On February 19, Doctors Without Borders/Médecins Sans Frontières (MSF) opened a field trauma hospital with surgical capacity in a village to the south of Mosul. It is composed of two operating theaters, one intensive care unit, an emergency room, an in-patient ward, and other necessary support facilities. The MSF team working in the hospital—composed primarily of Iraqi surgeons, doctors, and nurses—only has the capacity to operate on the most severe life threatening cases, known as "red cases." The less sever case that can wait are stabilized are referred to other hospitals in the region, known as "yellow cases."
Since opening, the facility has received more than 915 patients. Of these, 763 suffered war related trauma, 190 of whom were red cases and 421 of whom were yellow cases. More than half of the wounded were women and children under the age of 15.
On March 18, two MSF surgeons, Dr. Reginald Moreels and Dr Ahmed*, described their experience working in MSF's field trauma center.
Dr. Reginald Moreels, a 66-year-old Belgian surgeon, spent six weeks working at MSF's field trauma hospital south of Mosul. On his last shift, he describes this assignment as the toughest situation he has experienced during his long MSF career.
I’ve been through many other wars—Syria, Liberia, Angola, Cambodia—but I’ve never seen something like this. In the operating theater every case we receive is severe and almost every day we have to deal with mass casualties.
Our patients can be of any age, any gender, and suffering from any sort of war wound: sniper attack, mortar shelling, airstrike, landmine, and other explosions. They all put their life at risk to flee a city under siege.
Yesterday, the weather was bad—grey and cloudy with some rain—so we received only 20 war wounded patients. But when weather conditions are good we receive huge influxes of wounded men, women, and children. When it’s cloudy or rainy we receive less people. Now, we look at weather forecast to best prepare ourselves and to anticipate mass casualties.
On one sunny afternoon, the ambulances started to arrive, one after the other. Usually the stabilization posts close to the fighting alert us when they are referring stabilized patients to our center. But that day, due to the chaos, it didn’t happen.
It was really tough. We had to transfer some of them because we didn’t have the space to treat everybody, but alongside the Iraqi doctors and nurses we worked around the clock. It was sunny but we never saw the sun as we operated on one person after another until five in the morning. At the end we had received around 100 patients, we were exhausted. We have since opened a second operating theater to increase our capacity.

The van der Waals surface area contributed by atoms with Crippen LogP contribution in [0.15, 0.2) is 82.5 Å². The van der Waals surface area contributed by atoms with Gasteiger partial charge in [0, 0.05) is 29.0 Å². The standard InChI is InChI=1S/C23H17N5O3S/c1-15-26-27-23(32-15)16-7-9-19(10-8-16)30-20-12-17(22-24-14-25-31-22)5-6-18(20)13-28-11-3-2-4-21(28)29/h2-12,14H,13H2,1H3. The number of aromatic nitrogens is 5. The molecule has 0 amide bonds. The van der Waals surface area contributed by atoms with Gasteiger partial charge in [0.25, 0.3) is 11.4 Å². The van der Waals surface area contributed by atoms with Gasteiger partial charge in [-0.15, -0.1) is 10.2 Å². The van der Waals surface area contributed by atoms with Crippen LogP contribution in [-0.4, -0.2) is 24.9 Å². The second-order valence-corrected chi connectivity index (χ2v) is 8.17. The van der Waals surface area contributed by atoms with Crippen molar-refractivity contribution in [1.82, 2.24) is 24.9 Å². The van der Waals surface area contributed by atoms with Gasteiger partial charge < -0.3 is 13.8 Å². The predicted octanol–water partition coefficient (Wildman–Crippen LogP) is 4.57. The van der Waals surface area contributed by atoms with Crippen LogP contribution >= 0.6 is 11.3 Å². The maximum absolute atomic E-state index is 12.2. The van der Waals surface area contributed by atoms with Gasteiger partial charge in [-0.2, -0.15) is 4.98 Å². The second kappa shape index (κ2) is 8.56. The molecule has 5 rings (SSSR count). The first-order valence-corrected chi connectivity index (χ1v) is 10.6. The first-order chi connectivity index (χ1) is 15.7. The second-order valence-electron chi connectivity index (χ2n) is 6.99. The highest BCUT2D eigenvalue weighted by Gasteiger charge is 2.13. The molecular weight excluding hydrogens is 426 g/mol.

As I finish my six week assignment, I’m shocked by the number of families devastated by this war—mothers and fathers begged us to save their son or daughter as they were the only family members left alive. I’m impressed by the strength of the Iraqi people and by the generosity and hard work of our Iraqi colleagues—we could do none of this work without them.
Read More: Iraq: Thousands Fleeing Western Mosul with Acute Medical Needs
Dr. Ahmed* is an Iraqi orthopedic surgeon who began working for MSF in 2008. Since mid-February, 2017, he has worked at MSF’s field trauma hospital south of Mosul.
Yesterday morning we received a family of four: a mother, a father, and their two small boys. They had all been wounded by a mortar grenade. The mother and father had already died so we worked around the clock on the two brothers. The head wound of the smallest boy was too severe, so he passed away. We only manged to save the nine-year-old brother. I wonder how he will survive—from his whole family, he is the only one left.
Yesterday afternoon, we received another boy, this time a ten-year-old. He arrived with his left leg almost amputated by a mortar shelling. We went straight into the operating theater but he lost a lot of blood on the way to our hospital. For two hours we did orthopedic surgery, then my colleague did a laparotomy for another hour, but during the night he died.
We try to do everything we can, but sometimes it’s not enough. If I could, I would take a picture for each of the patients I treated to tell their stories and to remember them. Here I operate only on red cases but I would like to do more. I’d also like to follow the yellow cases, the ones we refer to other facilities. I would like to take care of them, to do all I can to help these people who have been through such terrible suffering.
*Name has been changed
Since the start of the military offensive to recapture Iraq's second-largest city in October 2016, MSF teams have been increasing medical and humanitarian assistance in Ninewa governorate, working alongside Iraqi health staff to ensure the population has access to emergency medical care, including mother and child care. In Iraq, MSF relies on more than 1,600 international and Iraqi staff for its medical and humanitarian work in 10 governorates. To ensure its independence, MSF does not accept funding from any government, religious committee or international agency for its programs in Iraq, relying solely on private donations from the general public around the world to carry out its work.